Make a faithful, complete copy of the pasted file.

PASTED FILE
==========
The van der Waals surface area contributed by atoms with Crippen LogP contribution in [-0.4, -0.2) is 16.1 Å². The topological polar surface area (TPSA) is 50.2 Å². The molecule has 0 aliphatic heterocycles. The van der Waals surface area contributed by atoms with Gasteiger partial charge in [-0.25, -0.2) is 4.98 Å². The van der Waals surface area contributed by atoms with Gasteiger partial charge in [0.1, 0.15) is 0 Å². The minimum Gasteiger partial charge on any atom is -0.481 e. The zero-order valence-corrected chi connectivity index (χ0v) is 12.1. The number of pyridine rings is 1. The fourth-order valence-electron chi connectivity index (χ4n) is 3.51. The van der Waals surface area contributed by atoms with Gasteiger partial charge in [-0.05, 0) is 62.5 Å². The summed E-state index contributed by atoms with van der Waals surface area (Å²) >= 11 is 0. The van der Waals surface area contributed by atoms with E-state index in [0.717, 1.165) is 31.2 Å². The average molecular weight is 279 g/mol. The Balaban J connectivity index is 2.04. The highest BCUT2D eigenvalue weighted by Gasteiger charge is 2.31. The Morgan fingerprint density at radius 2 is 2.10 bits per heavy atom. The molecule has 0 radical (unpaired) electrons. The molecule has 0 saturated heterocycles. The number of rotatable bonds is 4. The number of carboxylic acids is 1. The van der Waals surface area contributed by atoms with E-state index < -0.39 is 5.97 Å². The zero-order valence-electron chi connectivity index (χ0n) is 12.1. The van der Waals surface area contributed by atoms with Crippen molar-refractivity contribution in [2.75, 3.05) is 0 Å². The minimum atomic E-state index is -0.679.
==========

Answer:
The van der Waals surface area contributed by atoms with Crippen LogP contribution in [-0.4, -0.2) is 16.1 Å². The topological polar surface area (TPSA) is 50.2 Å². The molecule has 0 aliphatic heterocycles. The van der Waals surface area contributed by atoms with Gasteiger partial charge in [-0.25, -0.2) is 4.98 Å². The van der Waals surface area contributed by atoms with Gasteiger partial charge in [0.1, 0.15) is 0 Å². The minimum Gasteiger partial charge on any atom is -0.481 e. The zero-order valence-corrected chi connectivity index (χ0v) is 12.1. The number of pyridine rings is 1. The fourth-order valence-electron chi connectivity index (χ4n) is 3.51. The van der Waals surface area contributed by atoms with Gasteiger partial charge in [-0.05, 0) is 62.5 Å². The summed E-state index contributed by atoms with van der Waals surface area (Å²) >= 11 is 0. The van der Waals surface area contributed by atoms with E-state index in [0.717, 1.165) is 31.2 Å². The average molecular weight is 279 g/mol. The Balaban J connectivity index is 2.04. The highest BCUT2D eigenvalue weighted by Gasteiger charge is 2.31. The Morgan fingerprint density at radius 2 is 2.10 bits per heavy atom. The molecule has 0 radical (unpaired) electrons. The molecule has 0 saturated heterocycles. The number of rotatable bonds is 4. The number of carboxylic acids is 1. The van der Waals surface area contributed by atoms with E-state index < -0.39 is 5.97 Å². The zero-order valence-electron chi connectivity index (χ0n) is 12.1. The van der Waals surface area contributed by atoms with Crippen molar-refractivity contribution in [2.75, 3.05) is 0 Å². The minimum atomic E-state index is -0.679.